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Rime – part VI How is the ship sailing at this point in the story?

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Presentation on theme: "Rime – part VI How is the ship sailing at this point in the story?"— Presentation transcript:

1 Rime – part VI How is the ship sailing at this point in the story?
Moved supernaturally by Polar Spirit Where does the ship carry the mariner to? his homeland (presumably England)

2 Rime – part VI Describe the scene on board the ship as it approaches the shore. Dead bodies standing Mariner eagerly scanning the shoreline Who arrives on the newly approaching boat? Pilot and his boy and a Hermit (holy man)

3 Rime – part VI What does the mariner hope to receive from him?
rescue and absolution for his sin

4 Rime – part VII Who is the Hermit? a holy man
What does he see that is so strange on board the ship? warped boards, ripped/shredded sails, life-less bodies

5 Rime – part VII What happens to the mariner and the mariner’s boat and what might this symbolize? sinks into the ocean Like the albatross sliding from his neck it symbolizes forgiveness Who does the pilot’s boy believe the mariner to be? the devil

6 Rime – part VII Explain the reason why the mariner tells his story.
as part of his penance – he must tell his story to warn others of sin against nature and the need for repentance. To whom does he tell his story? in addition to the wedding guest, various people he comes across in his travels

7 Rime – part VII What lesson does Coleridge want the reader to take away from this strange tale? a lesson about nature – sin – repentance – and forgiveness.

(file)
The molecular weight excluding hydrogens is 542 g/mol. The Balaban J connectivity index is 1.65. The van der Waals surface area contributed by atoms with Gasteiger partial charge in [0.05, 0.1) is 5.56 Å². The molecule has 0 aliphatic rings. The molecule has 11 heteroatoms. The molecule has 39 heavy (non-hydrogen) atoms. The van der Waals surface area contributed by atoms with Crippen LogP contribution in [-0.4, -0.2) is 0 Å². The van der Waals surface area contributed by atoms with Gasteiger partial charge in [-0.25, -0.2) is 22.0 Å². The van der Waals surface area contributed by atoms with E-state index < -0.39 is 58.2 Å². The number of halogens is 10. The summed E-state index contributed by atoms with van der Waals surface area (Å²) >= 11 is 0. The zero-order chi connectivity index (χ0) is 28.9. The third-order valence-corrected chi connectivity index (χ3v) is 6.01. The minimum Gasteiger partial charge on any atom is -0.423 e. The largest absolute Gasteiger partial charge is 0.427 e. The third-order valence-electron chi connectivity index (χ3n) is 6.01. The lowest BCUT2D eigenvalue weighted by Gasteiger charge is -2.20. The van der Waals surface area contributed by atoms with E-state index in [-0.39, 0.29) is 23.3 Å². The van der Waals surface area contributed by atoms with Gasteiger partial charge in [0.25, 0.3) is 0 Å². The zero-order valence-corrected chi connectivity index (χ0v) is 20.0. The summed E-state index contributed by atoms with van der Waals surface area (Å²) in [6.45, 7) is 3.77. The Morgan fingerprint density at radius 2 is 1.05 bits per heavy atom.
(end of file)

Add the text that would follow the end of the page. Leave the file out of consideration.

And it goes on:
8 Questions (p.753) 1. Respond: How did your reaction to the ancient Mariner change as his story went on? Scary/disturbing to possibly more sympathetic 2(a) Recall: On what occasion does the Mariner tell his story? A wedding

9 Questions (p.753) 2(b) Interpret: Why do you think Coleridge chose this occasion for the poem?? A time of unity to tell a warning tale about dis-unity

10 Questions (p.753) 3. (a) Recall: What contradictory connections does the crew make between the Albatross and the weather? Good omen – brought wind Bad – it brought bad weather (mist and snow). (b) Recall: What does the Mariner do to the Albatross? Shoots / kills with his crossbow

11 Questions (p.753) 3. (c) Infer: Why does the Mariner wear the Albatross around his neck? As a symbol of his guilt / burden / sin…. 4. (a) Recall: What happens to the Mariner’s shipmates after the appearance of the Specter Woman and her Death-mate? They all die

12 Questions (p.753) 4(b) Generalize: What might this symbolize about the effect of guilt on an individual’s perceptions of and relations with others? Guilt / burden / sin….tends to isolate one from others….self imposed exile.

13 Questions (p.753) 5. (a) Infer: Why does the Albatross finally fall from the Mariner’s neck? As a symbol of his forgiveness….he reconnected with Nature – repented – and was forgiven. (b) Interpret: What do you think the Albatross symbolizes? Mankind’s sin against Nature Romantics saw industrialization as killing the Natural World.

14 Questions (p.753) 6. (a) Recall: What is the Mariner’s lifelong penance? To continue to tell his “cautionary tale” as a warning against such a sin…. (b) Analyze: How does his story affect his listener? It scares his listening into considering his message “wake-up call”

15 Questions (p.753) 6. (c) Draw Conclusions: What larger lesson about human life might his story suggest? Mistakes can be “made right” Redemption. . . Etc… 7. Take a Position: In today’s world, people who have been through harrowing experiences often tell their stories in books and on talk shows, just as the Mariner tells the story of his trials. Do you think this type of response is appropriate?

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